The exhibit has been banned in the City of Seattle and in the State of Hawaii. In June 2010, Representative Todd Akin, from Missouri, introduced legislation into Congress prohibiting the importation into the U.S. of plastinated human remains from China. In New York, then attorney general Andrew Cuomo required the exhibitors to post a statement that they "cannot independently verify that (the bodies) do not belong to persons executed while incarcerated in Chinese prisons."
The Manitoba Anatomy Act requires anyone who wants to take a body out of the province for "scientific instruction" to get the permission of the minister of health. Manitoba is the only Canadian province other than Nova Scotia that has legislation prohibiting the removal of bodies out of the province without permission.
David Kilgour and I have concluded, first in a report released in July 2006 and updated in January 2007, and then in a book titled Bloody Harvest released in November 2009, that Falun Gong practitioners have been killed in China in the tens of thousands so that their organs could be sold to transplant patients. Falun Gong is a modernized blending of the Chinese exercise, Buddhist and Taoist traditions.
Falun Gong started in China in 1992. The Communist Party and then the government in 1999 banned Falun Gong because its spreading popularity led the party to fear the maintenance of its ideological supremacy. Those who persisted in the practice and refused to recant, even after torture, disappeared into Chinese detention.
Chinese Deputy Health Minister Huang Jiefu in November 2006 said: "Apart from a small portion of traffic victims, most of the organs from cadavers are from executed prisoners." He stated in August 2009 that executed prisoners "are definitely not a proper source for organ transplants."
The reason such sourcing is improper is that consent, even if given, is not truly voluntary in such a coercive setting.
Transplant tourism has been a booming business in China. Hospitals, doctors and prisons have been making huge sums of money from foreigners, selling them organs of prisoners for transplants.
The dispute David Kilgour and I have with the government of China is not over whether prisoners are being killed for their organs, but only over which sorts of prisoners are being killed for their organs.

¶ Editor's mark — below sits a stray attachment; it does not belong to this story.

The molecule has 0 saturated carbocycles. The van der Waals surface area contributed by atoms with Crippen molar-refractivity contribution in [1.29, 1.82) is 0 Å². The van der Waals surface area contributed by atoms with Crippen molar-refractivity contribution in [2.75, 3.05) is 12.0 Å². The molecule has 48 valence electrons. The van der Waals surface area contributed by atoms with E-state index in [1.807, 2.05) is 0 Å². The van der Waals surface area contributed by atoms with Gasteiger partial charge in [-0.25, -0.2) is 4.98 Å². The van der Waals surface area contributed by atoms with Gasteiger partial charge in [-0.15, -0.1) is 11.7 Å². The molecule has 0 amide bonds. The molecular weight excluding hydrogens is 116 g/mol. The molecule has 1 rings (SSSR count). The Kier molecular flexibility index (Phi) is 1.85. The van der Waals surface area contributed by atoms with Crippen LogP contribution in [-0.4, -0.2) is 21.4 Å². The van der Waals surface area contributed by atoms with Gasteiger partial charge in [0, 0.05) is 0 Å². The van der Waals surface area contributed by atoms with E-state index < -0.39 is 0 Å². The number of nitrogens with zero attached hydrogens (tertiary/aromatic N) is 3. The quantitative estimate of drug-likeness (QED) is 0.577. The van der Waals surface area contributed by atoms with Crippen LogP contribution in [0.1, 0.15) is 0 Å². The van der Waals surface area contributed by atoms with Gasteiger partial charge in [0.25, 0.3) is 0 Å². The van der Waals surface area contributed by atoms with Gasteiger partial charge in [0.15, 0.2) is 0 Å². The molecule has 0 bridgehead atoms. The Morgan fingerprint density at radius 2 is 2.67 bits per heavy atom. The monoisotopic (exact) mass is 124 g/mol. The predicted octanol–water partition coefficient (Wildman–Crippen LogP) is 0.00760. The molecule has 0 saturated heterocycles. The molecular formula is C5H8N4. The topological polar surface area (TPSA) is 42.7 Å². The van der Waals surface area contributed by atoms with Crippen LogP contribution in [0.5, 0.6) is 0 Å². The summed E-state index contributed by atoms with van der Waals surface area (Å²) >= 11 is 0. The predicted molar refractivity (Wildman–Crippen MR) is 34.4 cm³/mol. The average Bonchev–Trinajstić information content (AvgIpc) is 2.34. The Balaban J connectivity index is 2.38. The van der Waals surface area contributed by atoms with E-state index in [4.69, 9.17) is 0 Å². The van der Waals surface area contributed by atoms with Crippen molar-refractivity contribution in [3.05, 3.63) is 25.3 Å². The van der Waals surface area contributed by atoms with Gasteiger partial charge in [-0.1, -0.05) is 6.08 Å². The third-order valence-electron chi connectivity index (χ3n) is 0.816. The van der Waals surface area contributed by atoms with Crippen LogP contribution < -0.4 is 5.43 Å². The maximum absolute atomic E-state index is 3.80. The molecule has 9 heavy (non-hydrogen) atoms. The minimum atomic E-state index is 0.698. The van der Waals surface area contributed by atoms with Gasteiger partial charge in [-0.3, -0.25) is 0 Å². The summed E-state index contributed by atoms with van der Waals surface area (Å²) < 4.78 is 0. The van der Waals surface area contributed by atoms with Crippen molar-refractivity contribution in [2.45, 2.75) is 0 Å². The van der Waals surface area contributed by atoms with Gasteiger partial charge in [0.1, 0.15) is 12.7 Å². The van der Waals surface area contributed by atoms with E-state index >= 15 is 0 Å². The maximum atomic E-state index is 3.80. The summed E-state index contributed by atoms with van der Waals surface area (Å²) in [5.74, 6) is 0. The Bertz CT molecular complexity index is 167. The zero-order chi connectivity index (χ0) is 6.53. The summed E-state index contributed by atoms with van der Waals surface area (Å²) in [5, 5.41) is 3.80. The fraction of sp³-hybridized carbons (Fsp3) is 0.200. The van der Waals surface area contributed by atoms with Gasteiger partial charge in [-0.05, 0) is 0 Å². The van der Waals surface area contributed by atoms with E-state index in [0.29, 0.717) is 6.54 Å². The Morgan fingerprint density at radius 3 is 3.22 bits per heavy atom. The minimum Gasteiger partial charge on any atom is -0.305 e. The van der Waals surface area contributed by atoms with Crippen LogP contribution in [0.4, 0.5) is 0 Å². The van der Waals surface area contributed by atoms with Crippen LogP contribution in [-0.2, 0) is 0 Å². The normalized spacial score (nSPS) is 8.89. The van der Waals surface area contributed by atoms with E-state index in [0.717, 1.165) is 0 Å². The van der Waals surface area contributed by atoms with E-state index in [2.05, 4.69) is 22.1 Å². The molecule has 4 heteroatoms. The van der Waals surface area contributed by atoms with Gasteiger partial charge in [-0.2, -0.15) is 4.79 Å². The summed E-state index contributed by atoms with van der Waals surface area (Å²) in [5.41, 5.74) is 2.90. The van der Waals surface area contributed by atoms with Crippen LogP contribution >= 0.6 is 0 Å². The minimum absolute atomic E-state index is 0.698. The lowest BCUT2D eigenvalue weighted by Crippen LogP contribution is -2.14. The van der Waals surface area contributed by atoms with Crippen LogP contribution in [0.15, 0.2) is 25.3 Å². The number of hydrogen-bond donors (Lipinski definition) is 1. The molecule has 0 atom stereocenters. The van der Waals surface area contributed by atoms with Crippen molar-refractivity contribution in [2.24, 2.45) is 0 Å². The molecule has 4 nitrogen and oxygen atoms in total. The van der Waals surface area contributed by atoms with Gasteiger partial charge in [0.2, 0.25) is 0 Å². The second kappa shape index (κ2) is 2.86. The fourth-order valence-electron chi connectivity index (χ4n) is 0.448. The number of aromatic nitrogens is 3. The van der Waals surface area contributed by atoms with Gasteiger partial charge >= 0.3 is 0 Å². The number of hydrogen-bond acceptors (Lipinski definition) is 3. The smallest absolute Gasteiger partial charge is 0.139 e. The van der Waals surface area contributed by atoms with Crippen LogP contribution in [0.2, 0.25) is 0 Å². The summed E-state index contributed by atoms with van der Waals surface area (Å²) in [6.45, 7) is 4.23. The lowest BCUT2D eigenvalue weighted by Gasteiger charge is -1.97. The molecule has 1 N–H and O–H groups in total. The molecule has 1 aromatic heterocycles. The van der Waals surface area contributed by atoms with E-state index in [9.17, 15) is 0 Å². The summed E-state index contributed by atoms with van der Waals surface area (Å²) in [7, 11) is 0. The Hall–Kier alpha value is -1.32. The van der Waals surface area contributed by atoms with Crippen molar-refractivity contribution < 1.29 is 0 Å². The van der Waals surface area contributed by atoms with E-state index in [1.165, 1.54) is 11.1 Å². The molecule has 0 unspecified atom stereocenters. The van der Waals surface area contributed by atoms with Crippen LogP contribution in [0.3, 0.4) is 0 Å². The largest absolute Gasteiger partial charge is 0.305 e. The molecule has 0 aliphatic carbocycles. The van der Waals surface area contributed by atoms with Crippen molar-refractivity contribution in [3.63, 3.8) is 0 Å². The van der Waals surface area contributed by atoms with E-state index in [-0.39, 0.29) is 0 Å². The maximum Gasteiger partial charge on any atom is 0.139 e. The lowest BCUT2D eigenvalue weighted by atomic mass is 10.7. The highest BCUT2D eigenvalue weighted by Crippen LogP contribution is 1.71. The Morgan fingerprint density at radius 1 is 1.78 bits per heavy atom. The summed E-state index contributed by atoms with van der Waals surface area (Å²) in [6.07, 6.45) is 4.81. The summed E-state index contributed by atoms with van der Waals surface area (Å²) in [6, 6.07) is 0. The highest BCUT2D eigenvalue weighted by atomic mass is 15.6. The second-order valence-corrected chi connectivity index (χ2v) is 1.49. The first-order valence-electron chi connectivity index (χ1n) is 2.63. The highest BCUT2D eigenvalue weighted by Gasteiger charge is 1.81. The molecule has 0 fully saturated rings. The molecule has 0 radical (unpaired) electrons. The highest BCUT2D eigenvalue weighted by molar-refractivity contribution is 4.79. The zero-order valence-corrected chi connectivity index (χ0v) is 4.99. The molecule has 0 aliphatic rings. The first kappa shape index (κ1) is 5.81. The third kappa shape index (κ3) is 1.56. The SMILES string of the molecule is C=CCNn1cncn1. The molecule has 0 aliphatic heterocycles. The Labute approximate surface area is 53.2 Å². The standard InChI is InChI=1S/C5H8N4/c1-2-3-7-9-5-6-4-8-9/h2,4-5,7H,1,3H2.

If Chinese prisoners are the sources of organs for transplants it is plausible, indeed likely, that they are also the sources of bodies for plastination.
If Chinese prisons are eager to make money out of the sale of the organs of prisoners for transplants, they would be equally eager to make money out of plastination of the bodies of prisoners.
In any case, the minister of health should not have to establish that the source of the bodies in the exhibition is improper to deny permission to remove the bodies from the province.
Rather, the exhibitors should be required to establish that the source of the bodies is proper in order to obtain permission to remove the bodies from the province. This they cannot do.
This exhibit has already been on tour in Brazil and eight American cities. Winnipeg is its first Canadian stop.
The issue here is not the display of plastinated bodies but rather the sourcing. There should be no such display without the verifiable consent of the sources.
This exhibit should not have been allowed into Manitoba. Now that it has taken place, Manitoba should prevent the display elsewhere. The only condition under which the minister should allow the bodies to leave is an undertaking from the exhibitors to bury the bodies elsewhere immediately after removal from the province.
Regrettably, the minister has taken the position that the legislation applies only to those who die in Manitoba. Yet, the legislation, by its wording, applies to bodies "found dead" in Manitoba as well as those who died here.
The notion that there is a law-free zone for bodies in Manitoba of persons who die out of Manitoba contradicts the purpose of the legislation. The position of the minister is an abdication of responsibility.
The living must respect the dignity of the dead. Manitoba can and must invoke its own legislation to stop the abuse of the human remains of the poor souls now on display.
David Matas is a Winnipeg author and lawyer with a practice in immigration, refugee and international human rights law.
Republished from the Winnipeg Free Press print edition January 8, 2011 A16